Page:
Gender-specific terms aren’t always immediately obvious; there are plenty of seemingly ordinary words and phrases that are much more likely to be uttered by one sex or the other. A woman is three times more likely to use the word “gorgeous,” for example. And when men do use it, it’s typically only to describe a woman—not a baby, a pair of shoes or a piece of chocolate cake.
So let’s start with some basic guidelines. No matter what you’re writing, if your intended audience is female, make sure to include plenty of personal pronouns—“I,” “you” and “we”—and descriptive terms. If your intended audience is male, on the other hand, trade in pronouns for articles—such as “a,” “the” and “that”—choose active verbs, limit adjectives and include concrete figures, like numbers. Observe the stylistic differences between these two statements: “I’m sorry we’re late; we had a flat tire on our way here,” and, “The tire blew when we hit 70 on the freeway.” Chances are you can tell right away which sex is talking in each one.
When you want to appeal to a mixed audience, review your writing with an eye for instances in which the language skews toward your own gender. When you find them, make revisions to include a balance of wording that caters to the other sex as well. Pay special attention to your analogies; if you’re writing an article on choosing energy-efficient appliances, for example, and you compare a refrigerator to a sports car, counter later in the piece by mentioning that the dishwasher purrs like a kitten. Or opt for gender-neutral analogies, such as this one from Wendy and Larry Maltz’s The Porn Trap: The Essential Guide to Overcoming Problems Caused by Pornography: “Don’t think of [the six steps] like stepping stones across a creek, but rather sections of a bridge …”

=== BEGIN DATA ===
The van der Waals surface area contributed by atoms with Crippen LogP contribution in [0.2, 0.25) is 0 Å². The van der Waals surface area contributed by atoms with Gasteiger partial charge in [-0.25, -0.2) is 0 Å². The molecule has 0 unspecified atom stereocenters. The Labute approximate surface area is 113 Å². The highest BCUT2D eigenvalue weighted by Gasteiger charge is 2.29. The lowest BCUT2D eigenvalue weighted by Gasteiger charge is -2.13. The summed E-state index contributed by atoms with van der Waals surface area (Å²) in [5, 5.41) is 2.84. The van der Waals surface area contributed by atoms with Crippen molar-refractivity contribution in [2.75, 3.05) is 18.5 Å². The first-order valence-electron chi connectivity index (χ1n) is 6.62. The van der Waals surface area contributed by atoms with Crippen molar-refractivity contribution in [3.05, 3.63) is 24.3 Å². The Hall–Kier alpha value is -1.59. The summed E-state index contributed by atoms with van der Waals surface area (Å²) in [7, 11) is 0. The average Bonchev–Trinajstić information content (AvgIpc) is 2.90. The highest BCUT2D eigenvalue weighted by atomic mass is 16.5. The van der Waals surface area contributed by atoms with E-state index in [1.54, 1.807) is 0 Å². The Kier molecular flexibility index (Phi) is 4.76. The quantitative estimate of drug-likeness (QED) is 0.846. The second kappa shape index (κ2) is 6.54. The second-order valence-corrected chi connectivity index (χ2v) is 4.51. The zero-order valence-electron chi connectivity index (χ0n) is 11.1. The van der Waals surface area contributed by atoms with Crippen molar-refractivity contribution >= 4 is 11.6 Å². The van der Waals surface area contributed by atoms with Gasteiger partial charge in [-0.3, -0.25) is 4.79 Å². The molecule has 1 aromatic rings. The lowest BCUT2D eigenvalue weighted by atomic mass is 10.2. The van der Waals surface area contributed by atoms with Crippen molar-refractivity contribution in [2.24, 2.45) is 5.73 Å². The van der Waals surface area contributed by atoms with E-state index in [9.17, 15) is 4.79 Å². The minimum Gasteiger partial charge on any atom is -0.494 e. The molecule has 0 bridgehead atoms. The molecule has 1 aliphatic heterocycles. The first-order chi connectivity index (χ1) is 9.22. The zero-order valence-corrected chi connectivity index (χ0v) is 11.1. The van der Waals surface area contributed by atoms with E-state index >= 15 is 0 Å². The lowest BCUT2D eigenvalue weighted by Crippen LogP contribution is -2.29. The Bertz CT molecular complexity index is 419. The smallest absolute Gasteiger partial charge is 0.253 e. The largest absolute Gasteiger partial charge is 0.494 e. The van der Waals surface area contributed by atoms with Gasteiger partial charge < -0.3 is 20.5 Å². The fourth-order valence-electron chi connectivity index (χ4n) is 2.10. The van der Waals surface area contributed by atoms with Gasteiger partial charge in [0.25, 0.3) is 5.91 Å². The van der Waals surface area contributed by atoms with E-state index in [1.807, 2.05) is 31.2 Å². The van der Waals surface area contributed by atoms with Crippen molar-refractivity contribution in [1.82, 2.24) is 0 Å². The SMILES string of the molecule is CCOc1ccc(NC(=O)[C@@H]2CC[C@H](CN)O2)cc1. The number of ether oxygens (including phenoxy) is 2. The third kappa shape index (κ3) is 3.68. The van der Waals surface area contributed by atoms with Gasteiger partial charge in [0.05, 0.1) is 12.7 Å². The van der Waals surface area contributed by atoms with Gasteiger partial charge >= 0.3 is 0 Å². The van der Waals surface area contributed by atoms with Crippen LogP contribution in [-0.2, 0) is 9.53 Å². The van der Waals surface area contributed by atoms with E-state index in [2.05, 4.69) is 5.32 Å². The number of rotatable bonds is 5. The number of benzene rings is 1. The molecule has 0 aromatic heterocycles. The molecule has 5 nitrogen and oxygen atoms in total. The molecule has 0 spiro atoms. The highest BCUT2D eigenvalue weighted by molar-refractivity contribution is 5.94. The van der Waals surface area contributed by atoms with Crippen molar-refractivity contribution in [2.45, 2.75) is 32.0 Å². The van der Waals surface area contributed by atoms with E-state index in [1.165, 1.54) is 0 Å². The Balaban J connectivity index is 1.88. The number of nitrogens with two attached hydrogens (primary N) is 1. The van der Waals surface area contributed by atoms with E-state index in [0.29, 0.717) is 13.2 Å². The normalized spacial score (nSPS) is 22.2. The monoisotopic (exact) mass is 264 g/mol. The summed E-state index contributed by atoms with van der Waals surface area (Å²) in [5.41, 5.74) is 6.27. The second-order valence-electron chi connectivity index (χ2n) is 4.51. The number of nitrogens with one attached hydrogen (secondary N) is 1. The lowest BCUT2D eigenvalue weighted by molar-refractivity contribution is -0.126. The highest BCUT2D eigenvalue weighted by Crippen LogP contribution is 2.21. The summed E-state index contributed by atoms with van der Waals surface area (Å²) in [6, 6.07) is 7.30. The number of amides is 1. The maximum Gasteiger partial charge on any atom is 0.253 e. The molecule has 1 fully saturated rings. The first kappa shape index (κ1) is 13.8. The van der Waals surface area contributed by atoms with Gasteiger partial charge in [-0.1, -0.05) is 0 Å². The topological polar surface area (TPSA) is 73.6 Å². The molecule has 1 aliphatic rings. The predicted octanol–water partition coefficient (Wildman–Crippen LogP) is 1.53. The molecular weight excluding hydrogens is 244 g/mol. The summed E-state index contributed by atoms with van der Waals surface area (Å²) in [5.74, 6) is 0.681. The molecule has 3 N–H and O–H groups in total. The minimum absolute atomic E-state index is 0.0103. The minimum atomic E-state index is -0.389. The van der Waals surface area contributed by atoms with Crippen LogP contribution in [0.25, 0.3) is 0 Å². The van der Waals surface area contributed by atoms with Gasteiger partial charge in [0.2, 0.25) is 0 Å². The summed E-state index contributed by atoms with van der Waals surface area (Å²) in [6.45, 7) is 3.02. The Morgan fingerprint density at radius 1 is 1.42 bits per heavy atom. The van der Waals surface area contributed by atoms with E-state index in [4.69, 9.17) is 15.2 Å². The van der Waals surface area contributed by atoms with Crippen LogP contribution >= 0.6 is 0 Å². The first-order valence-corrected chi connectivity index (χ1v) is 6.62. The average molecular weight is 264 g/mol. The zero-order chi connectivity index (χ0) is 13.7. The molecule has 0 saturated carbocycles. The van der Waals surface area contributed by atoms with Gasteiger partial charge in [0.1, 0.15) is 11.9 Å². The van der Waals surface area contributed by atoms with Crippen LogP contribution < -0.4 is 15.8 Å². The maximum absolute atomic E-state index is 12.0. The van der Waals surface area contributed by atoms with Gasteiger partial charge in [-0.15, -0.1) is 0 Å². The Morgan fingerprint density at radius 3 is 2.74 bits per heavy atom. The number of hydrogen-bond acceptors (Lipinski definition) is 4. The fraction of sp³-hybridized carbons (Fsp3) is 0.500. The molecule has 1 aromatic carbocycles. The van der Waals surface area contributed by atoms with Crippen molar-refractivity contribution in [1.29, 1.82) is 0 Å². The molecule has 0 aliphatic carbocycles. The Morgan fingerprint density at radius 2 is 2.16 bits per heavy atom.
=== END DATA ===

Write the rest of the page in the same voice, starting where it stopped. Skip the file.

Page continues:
WALK THE WALK
No matter what you write, one of the earliest decisions you’ll make is how to approach your topic. Gender should definitely play a role here. Whether they’re watching a movie, reading a novel or consulting a self-help article, men generally prefer to see something accomplished—a battle won, a dog trained, a disease conquered. Women often favor a focus on the relationships and emotions behind the story—what happens to the family left at home while the spouse is off fighting the war, what it’s like for the dog to learn to sit and stay, how to handle the strain of caring for an ailing family member. This helps explain why recent surveys show that women read approximately 80 percent of all literary fiction and most self-help books, while men are more likely to read history, science fiction and political tomes.